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MiraJane, one reason for the hour and a half for lunch was that the school lunches had to be in two sittings with each child having to have the two courses, with no choices, and it took time for them all to line up to collect their food, twice, once for the main course and once for dessert. These meals were fresh cooked and I know from my mother who used to be a school cook, that no meal was repeated in a three week period. Children not staying for a school lunch had time to get home to eat lunch then get back to school, in my case that would be walking to the bus stop (we didn't have school buses), travelling a couple of miles as I lived on the border of the catchment area, eating lunch then catching the bus back to school, you needed an hour and a half for that.

Playing outside was compulsory, you were normally not permitted inside the school premises during breaks. With hindsight it was probably health and safety as we could be supervised by one or two people if we were all in the playground rather than by many if we were in classrooms. The weather had to be atrocious before we were permitted to stay in the gym for break times. We were not permitted outside the school gates unless we were going home for lunch, we couldn't go for a wander down to the shops and this was the same in grammar school as for younger pupils.
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#1051234 - Thu Jul 03 2014 07:28 AM Re: Homework - At what age did you start being set it?
MiraJane Offline
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We got everything at the same time if we bought lunch, mushy vegetables, warm milk, desert, and repeated within the same week main all on one tray. The whole school never had lunch at same time, even in primary/elementary school. I think in K-6, it was three seatings for the larger schools, two for the smaller ones. In the upper grades, it was four.

In high school, 11 & 12 graders could leave the building and fo where ever they wanted for lunch and were encouraged to do so. There were about 4,000 students in my high school and there simply wasn't room in the two cafeterias for a 1,000 at a time. Of course, 9th and 10th graders tried to sneak out all the time!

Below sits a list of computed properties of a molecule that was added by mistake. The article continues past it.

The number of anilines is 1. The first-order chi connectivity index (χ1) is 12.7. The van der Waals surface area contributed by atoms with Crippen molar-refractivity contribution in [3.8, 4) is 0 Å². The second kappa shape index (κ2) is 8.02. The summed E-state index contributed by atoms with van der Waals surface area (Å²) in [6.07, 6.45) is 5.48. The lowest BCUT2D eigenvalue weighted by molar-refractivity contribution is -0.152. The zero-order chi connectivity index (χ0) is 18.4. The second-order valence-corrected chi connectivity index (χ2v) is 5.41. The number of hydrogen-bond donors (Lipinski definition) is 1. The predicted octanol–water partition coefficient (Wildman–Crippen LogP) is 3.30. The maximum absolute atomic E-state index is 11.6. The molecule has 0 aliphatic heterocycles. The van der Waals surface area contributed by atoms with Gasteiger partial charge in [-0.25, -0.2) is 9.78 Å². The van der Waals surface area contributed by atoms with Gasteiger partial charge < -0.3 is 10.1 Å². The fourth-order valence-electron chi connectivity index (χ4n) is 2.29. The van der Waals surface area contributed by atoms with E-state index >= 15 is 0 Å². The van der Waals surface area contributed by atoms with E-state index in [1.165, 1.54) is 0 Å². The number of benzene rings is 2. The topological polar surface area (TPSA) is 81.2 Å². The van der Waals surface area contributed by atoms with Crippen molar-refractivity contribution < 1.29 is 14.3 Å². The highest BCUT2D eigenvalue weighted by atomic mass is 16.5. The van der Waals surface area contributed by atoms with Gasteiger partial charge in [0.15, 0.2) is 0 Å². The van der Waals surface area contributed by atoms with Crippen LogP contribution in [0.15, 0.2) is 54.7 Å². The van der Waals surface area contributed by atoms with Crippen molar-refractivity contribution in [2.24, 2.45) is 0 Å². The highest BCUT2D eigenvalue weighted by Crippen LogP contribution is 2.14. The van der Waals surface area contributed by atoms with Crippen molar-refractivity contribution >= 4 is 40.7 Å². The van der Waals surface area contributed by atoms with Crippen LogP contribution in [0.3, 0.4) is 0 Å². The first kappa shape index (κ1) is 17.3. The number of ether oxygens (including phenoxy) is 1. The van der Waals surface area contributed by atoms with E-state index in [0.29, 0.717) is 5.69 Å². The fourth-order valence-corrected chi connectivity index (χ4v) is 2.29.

In the lower grades, only if you lived closed and had written permission on file from your parents were you allowed to go home for lunch. The kids that took a bus to school wouldn't have had rime to get home and get back. No buses were ever provided for lunch. In K-6, the distance you lived away from the school to get a bus was 1 mile or 1.6km. In high school, it was 2 miles or 3.2km.

Most of the supervision in the cafeterias and the playgrounds during lunchtime was from mothers of students. Some got paid for it, some were volunteers. A teacher or two would roam the playgrounds and fields also. That job was rotated among the teachers. Some hated it, some joined in kickball or baseball games with us.

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#1051310 - Thu Jul 03 2014 04:36 PM Re: Homework - At what age did you start being set it?
guitargoddess Offline
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Speaking of school meals/cafeteria - I'm curious if it is/was very common for everyone to have had cafeterias in their elementary schools? I went to three different schools (in the same city) before high school (so from around 1991-2001) and none of them had any sort of bought lunch option or a cafeteria (high school did). Going home for lunch was also very rare. I remember one or two kids doing it in the early grades because they lived literally across the street from school. In later years, I'm fairly certain it wasn't even allowed - you weren't allowed to leave school premises at all during the day unless your parent came to pick you up. They even tried to do that in high school, but try telling high school kids they can't walk down the block to the pizza place at lunch time.

I don't remember the hours that I was at school, but I'm absolutely positive that it was never past 3:15ish. In high school, the day went from 8:55-3:10, but I had spare period in the afternoon both semesters in my grade 12 year, so several times a week I finished at 2 smile